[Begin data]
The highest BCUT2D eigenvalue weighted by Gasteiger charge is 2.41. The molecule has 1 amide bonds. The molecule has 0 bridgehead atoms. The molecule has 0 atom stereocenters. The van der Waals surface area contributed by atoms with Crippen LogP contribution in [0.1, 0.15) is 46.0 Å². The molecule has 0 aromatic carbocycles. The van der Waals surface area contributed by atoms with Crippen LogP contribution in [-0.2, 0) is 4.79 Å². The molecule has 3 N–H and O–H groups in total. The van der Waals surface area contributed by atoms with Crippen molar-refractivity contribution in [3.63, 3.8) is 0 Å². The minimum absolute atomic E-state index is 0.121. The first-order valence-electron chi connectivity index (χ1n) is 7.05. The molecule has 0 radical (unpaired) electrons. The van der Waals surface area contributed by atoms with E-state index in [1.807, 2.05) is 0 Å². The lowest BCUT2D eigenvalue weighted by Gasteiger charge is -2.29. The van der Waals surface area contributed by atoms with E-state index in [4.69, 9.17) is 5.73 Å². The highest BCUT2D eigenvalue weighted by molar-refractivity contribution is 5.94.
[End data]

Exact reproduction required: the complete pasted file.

The highest BCUT2D eigenvalue weighted by Gasteiger charge is 2.41. The molecule has 1 amide bonds. The molecule has 0 bridgehead atoms. The molecule has 0 atom stereocenters. The van der Waals surface area contributed by atoms with Crippen LogP contribution in [0.1, 0.15) is 46.0 Å². The molecule has 0 aromatic carbocycles. The van der Waals surface area contributed by atoms with Crippen LogP contribution in [-0.2, 0) is 4.79 Å². The molecule has 3 N–H and O–H groups in total. The van der Waals surface area contributed by atoms with Crippen molar-refractivity contribution in [3.63, 3.8) is 0 Å². The minimum absolute atomic E-state index is 0.121. The first-order valence-electron chi connectivity index (χ1n) is 7.05. The molecule has 0 radical (unpaired) electrons. The van der Waals surface area contributed by atoms with E-state index in [1.807, 2.05) is 0 Å². The lowest BCUT2D eigenvalue weighted by Gasteiger charge is -2.29. The van der Waals surface area contributed by atoms with E-state index in [4.69, 9.17) is 5.73 Å². The highest BCUT2D eigenvalue weighted by molar-refractivity contribution is 5.94.